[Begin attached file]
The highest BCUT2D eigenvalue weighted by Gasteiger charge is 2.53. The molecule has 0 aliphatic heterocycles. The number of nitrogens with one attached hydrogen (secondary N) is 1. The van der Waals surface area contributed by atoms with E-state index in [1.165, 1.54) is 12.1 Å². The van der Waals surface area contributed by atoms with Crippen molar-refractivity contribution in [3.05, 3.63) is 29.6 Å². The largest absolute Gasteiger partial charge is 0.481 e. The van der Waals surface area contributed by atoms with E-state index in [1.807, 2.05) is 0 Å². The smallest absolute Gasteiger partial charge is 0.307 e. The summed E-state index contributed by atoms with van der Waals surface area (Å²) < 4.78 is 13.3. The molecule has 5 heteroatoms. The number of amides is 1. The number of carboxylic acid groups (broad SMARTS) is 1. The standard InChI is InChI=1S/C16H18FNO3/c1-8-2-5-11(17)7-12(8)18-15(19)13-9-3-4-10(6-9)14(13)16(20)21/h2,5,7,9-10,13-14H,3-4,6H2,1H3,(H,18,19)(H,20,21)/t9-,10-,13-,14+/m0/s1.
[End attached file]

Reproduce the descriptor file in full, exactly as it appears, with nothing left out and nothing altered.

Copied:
The highest BCUT2D eigenvalue weighted by Gasteiger charge is 2.53. The molecule has 0 aliphatic heterocycles. The number of nitrogens with one attached hydrogen (secondary N) is 1. The van der Waals surface area contributed by atoms with E-state index in [1.165, 1.54) is 12.1 Å². The van der Waals surface area contributed by atoms with Crippen molar-refractivity contribution in [3.05, 3.63) is 29.6 Å². The largest absolute Gasteiger partial charge is 0.481 e. The van der Waals surface area contributed by atoms with E-state index in [1.807, 2.05) is 0 Å². The smallest absolute Gasteiger partial charge is 0.307 e. The summed E-state index contributed by atoms with van der Waals surface area (Å²) < 4.78 is 13.3. The molecule has 5 heteroatoms. The number of amides is 1. The number of carboxylic acid groups (broad SMARTS) is 1. The standard InChI is InChI=1S/C16H18FNO3/c1-8-2-5-11(17)7-12(8)18-15(19)13-9-3-4-10(6-9)14(13)16(20)21/h2,5,7,9-10,13-14H,3-4,6H2,1H3,(H,18,19)(H,20,21)/t9-,10-,13-,14+/m0/s1.